Mr Kempe is on his merry way to Deptford with the goal of making it in time for the Yule celebration which will soon take place there. As he beds down for the night to dream of hawking his wares to the eager mice, a bitter chill intrudes upon the cozy nook where he has made camp. Grumbling, he peeks outside, where a fearsome sight brings horror seeping into his heart like a trickle of ice-water. A storm has rolled in, but it is no natural occurrence. Mr Kempe can feel in his bones that this storm is directed by an evil force, seeking to wreak death and destruction upon everything that lies in its path. Despite the warning words of the bats, the crystal sphere was broken and now bitter spears rain down upon the innocent traveler whose life comes to a brutal end, the first casualty of Book Three.

    Mr Kempe …you will be terribly missed by all who knew you. The mice of the Skirtings will wait for the moment when your beaming face arrives in their midst, but you will never come. Death is your only destination now and already the world seems a good deal less bright for your departure.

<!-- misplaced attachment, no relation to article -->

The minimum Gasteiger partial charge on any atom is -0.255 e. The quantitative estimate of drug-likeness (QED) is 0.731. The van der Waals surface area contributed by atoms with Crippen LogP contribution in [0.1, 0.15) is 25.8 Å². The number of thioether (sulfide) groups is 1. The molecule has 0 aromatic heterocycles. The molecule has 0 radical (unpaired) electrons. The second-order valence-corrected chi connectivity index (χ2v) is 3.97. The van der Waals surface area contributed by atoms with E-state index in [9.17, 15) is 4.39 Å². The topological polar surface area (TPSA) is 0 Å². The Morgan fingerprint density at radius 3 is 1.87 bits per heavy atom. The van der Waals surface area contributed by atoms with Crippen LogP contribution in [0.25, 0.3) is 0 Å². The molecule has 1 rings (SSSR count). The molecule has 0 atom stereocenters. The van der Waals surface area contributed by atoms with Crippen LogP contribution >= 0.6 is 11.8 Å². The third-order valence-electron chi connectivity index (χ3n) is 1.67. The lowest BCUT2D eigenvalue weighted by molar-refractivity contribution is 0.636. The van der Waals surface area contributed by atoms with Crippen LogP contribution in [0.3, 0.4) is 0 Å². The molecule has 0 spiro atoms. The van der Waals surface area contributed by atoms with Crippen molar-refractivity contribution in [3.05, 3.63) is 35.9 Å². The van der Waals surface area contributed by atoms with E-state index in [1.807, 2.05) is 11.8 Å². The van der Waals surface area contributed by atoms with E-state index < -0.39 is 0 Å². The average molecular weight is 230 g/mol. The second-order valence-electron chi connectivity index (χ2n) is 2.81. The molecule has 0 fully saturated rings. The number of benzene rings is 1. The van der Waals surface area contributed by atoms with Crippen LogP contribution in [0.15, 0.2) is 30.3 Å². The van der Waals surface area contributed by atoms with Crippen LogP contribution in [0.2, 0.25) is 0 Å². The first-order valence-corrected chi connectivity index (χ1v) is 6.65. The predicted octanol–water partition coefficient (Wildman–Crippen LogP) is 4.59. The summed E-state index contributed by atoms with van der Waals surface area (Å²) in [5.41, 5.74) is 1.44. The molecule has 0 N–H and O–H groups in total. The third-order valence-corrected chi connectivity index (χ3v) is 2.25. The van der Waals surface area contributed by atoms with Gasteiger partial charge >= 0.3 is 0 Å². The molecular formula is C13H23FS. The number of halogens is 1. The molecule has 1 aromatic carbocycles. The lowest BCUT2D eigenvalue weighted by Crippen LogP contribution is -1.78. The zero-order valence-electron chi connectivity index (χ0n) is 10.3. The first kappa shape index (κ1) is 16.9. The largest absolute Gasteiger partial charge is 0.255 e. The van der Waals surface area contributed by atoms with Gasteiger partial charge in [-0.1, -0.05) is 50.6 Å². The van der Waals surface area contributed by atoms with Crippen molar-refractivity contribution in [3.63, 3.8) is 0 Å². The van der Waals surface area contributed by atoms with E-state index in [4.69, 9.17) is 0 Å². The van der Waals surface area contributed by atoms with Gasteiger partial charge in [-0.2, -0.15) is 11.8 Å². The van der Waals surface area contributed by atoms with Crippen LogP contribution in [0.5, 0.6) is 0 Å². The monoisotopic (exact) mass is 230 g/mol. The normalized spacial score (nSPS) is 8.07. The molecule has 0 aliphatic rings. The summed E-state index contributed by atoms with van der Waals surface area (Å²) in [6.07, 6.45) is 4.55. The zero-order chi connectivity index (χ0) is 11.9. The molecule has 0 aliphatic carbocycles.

What disturbs me most about this foul murder is why it happens. Not by the merciless paw of an assassin who has been stalking the peddler for several days, but because he had the misfortune of happening to be in the wrong place at the wrong time. The one responsible for stealing his life does not even pause. Having ground Mr Kempe underfoot like an insect, it just keeps going without so much as a backward glance, sparing only a cruel chuckle for the person it has slain. Now that’s what I call evil.

    Let the Heavens tremble, for Jupiter is on the move. He may be dead, but that is not going to make him any easier for the unsuspecting world to deal with. The big bad cat is bigger and badder than ever before. Audrey has no idea of the nightmare that has been unleashed. But she soon will, because he’s heading in her direction and he means business. I have never felt so excited to see an evil overlord return from his grave. Look at how powerful and terrifying Jupiter has become. He was one scary guy to begin with, but now he is an unstoppable force of pure malevolent evil. Gods tower above mortals, but what looms greater and more terrible than any god, whether they dwell in the spirit world or walk among us in ours? This guy right here!